UDPDATE: Photos of the rest of the museum have been uploaded. Enjoy!!

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Old jail cells.

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It was an absolutely perfect day to explore!

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Busy town square

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Old Roman temple

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Selfie!!!

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Side view

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There are ruins just tucked away in random parts of the city!

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Park entrance leading to the amphitheater

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Garden in front of the amphitheater

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The stone seat-like structures on the bottom left of the photo were what they used to use for toilets! 💩

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One of many entrances to the coliseum.

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Coliseum (left) and amphitheater (right) are side by side!

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Another coliseum entrance

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Side of amphitheater

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Center of coliseum!

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Gladiators’ entrance.

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What it would look like to walk out into the battleground.

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Another one!

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One of the entrances to the amphitheater (feat. Nolan)

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Imagine seeing a show here!

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😬

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Closer shot of the stage!

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Looking out to my audience!

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Roman crypt!

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Real skeleton circa 1st century A.D.

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Roman sarcophagus

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Reconfiguration of an ancient Roman home

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This bull represented a Roman diety.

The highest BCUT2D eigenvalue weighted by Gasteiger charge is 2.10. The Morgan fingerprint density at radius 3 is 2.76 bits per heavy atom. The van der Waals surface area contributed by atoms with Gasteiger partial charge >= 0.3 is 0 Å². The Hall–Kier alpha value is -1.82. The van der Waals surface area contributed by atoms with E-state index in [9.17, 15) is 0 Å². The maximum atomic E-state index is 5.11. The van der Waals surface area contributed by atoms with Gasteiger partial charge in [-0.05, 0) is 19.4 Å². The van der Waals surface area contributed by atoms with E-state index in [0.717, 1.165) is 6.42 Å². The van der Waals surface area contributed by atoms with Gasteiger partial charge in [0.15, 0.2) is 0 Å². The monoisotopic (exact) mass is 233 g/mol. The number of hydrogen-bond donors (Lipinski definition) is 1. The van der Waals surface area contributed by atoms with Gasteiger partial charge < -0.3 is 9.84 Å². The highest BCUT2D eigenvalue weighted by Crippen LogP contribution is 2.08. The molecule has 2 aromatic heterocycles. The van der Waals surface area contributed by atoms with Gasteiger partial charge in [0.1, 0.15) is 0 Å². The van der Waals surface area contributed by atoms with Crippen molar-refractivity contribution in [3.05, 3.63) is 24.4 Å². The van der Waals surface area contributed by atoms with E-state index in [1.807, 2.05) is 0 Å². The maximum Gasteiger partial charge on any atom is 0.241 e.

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The detail of this sculpture is incredible! Created circa 1st century A.D.

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Excavated Roman home

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Acueducto de los Milagros.

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Clever graffiti art we found.

 

Climbing the mountain

Hey, guys! It has been a while since I posted an update. Having been here for a couple weeks now, everything in Caceres just doesn’t seem quite as fun and shareable as it did before.

This weekend, we just stayed back at home in Caceres. We mostly just bar hopped on the evenings. It was incredibly packed everywhere this past weekend! Overall, it was a ton of fun.

This past Monday, I and a couple of the girls on the trip went on a hiking trip together up the biggest mountain in the city. It was such a beautiful day! 60 plus degrees and not a cloud in the sky. From where we began our hike, it was probably a solid 30 to 45 minute hike up this damn thing! The views were more than rewarding though.

At the very top, we could see for miles. We could see all of the city, and the beautiful scenery surrounding it. There was a statue of Jesus Christ, as well as a church. The church was merely a tiny chapel, yet when I stepped foot inside of it, my breath was taken immediately. Above the altar was a sculpted mural of angels, as well as Jesus, Joseph, and Mary. It was like nothing I have ever seen before.

Here are some pictures of the scenery that I got to enjoy during the hike!

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The beginning of our hike!

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Views from about halfway up!

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Had to take a selfie at the very top!

First Weekend in Cáceres

The time here already has seemed to gone by in the blink of an eye. I honestly still cannot believe that I am sitting here in Spain right now! Anyways, I have a lot to share, so get ready!

When I first got to Spain, we landed in Madrid-Barajas Airport. It was about 9:30 am here. After going through customs and getting my luggage, I had to find the meeting point for all of the students. It was this cafeteria named “Eating Point,” and I thought to myself that it would be a breeze! Well it wasn’t. after 45 minutes to an hour of wandering around, it turns out I was in the wrong terminal (I was in terminal 4 and had to be in terminal 1), so I had to take a bus to the correct terminal. After that, I accidentally walked to the wrong side of the airport, which probably took about 20 more minutes of my time. I eventually got to the right terminal and found the meeting point, maybe about an hour and a half later. There, I sat with students in the group, and waited 2 more hours for our course director, Toñi, to come pick us all up. When she did, we embarked on about a 4 hour journey to Cáceres. It was incredibly surreal to think that I am now living the dream that I had to study in Spain since I started studying Spanish was actually coming true at this point!